Health Secretary Shona Robison predicted the move would “save thousands of lives” and stop families falling apart through alcohol abuse.
However, opposition parties and health scientists argue that the effect of the policy would be “considerably reduced” because the minimum price had not been increased from the level first proposed in 2011. They argued for a rate of 60p or higher.
In two months’ time Scotland will become the first country in the world to set a minimum unit price, in an attempt to curb the nation’s drink problem. Retailers will be breaking the law from 1 May if they sell alcohol for less than 50p per unit.
Under the plans announced yesterday, a bottle of wine of 12 per cent strength will cost at least £4.50, while four 440ml cans of 5 per cent strength lager would cost at least £4.40. A 70cl bottle of whisky would £14 or more, while a three litre bottle of 7.5 per cent cider would cost £11.25.
The Scottish Parliament voted through the legislation in 2012, but it was delayed by a legal challenge from the Scotch Whisky Association.
Scientists at the Royal Society of Edinburgh said setting minimum pricing at 70p – which could see the minimum price for a bottle of wine rise to around £6.50 – would “reflect a greater degree of ambition”.
A spokesman said: “An increase to 60p could be feasible, reflect the changes to the economy since 2011, and could be supported by a majority in the Scottish Parliament.
“A rise to a rate of 70p would reflect a greater degree of ambition and might also be supported, and would have a larger effect on the consumption of alcohol and on inequalities of outcomes.
“We have concerns that the 50p rate proposed in 2011 will be introduced now and remain for a further five years, by which time its real value and therefore the effectiveness of MUP [minimum unit pricing] will be considerably reduced.”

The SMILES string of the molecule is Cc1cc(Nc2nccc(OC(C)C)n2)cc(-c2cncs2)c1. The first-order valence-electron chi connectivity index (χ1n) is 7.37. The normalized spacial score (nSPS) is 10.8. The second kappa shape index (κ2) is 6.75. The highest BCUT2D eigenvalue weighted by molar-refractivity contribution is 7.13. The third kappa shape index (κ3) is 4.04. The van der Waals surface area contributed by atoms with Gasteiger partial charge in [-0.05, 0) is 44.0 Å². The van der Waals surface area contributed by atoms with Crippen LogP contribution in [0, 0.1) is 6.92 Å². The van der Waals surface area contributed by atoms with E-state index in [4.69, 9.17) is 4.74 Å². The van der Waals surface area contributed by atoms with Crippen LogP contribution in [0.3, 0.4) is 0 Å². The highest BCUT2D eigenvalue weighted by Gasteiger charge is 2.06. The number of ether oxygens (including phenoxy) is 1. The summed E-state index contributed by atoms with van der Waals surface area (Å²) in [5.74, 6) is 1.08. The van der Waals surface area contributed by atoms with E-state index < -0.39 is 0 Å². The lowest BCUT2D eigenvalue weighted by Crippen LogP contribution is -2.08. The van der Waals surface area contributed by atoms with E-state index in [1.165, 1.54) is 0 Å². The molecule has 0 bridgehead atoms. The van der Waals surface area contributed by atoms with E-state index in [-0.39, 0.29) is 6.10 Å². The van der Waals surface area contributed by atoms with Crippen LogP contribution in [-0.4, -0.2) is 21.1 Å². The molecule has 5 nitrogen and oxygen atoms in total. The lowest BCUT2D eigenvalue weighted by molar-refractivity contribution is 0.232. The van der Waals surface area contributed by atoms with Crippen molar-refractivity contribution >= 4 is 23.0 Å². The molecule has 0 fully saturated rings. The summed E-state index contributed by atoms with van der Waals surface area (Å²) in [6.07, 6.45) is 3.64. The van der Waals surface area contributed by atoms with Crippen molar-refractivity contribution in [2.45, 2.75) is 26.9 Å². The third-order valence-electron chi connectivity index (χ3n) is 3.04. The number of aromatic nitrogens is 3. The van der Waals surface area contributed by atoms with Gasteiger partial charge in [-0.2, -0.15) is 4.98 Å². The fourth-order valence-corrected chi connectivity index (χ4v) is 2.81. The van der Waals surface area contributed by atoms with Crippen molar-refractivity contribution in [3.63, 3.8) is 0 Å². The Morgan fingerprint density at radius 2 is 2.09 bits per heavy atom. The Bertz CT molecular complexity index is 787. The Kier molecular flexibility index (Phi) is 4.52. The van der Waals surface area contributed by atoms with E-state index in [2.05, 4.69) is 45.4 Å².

The Wine and Spirit Trade Association said setting MUP at 50p would “impact around half of all products on the shelf”.
In its analysis of the consultation responses, the Scottish Government said a 50p minimum unit price was “proportionate” as it struck a balance between public health and market intervention.
Alcohol-related harm currently costs Scotland around £3.6 billion a year and causes 24 deaths a week. It is estimated that a 50p unit price could lead to 8,200 fewer hospital admissions within five years.
Both the Greens and the Liberal Democrats called for the price to be raised to 60p a unit, while Labour said the extra money made by supermarkets as a result of the increases should be “clawed back” and spent on public health.
Scottish Lib Dem leader Willie Rennie said: “In excess, alcohol wrecks lives, families and communities. Low prices for decades have increased that harm caused in Scotland.
“Inflation has eroded the value of the original minimum price during the years that this policy has been caught up in the courts. That is one of the reasons why Scottish Liberal Democrats pressed the Scottish Government to introduce a higher rate but ministers have bottled it. With hospitalisations on the rise, we need to see the Scottish Government do far more to tackle the scourge of alcohol abuse.”
Ms Robison said: “With alcohol on sale today in some places at just 16p per unit, we have to tackle the scourge of cheap, high-strength drink that causes so much damage to so many families. This move will save thousands of lives.”
Almost three-quarters of those who responded to a public consultation on the plans said ministers should stick to their plans to set it at 50p.
Dr Eric Carlin, director of the Scottish Health Action on Alcohol Problems, said the public were now “on board” with the 50p rate and called for it to be reviewed regularly.
He said: “We want to see every two years a review based on what’s happening with prices and with the policy more generally.
“At some point I think we are going to see the rate reviewed upwards.”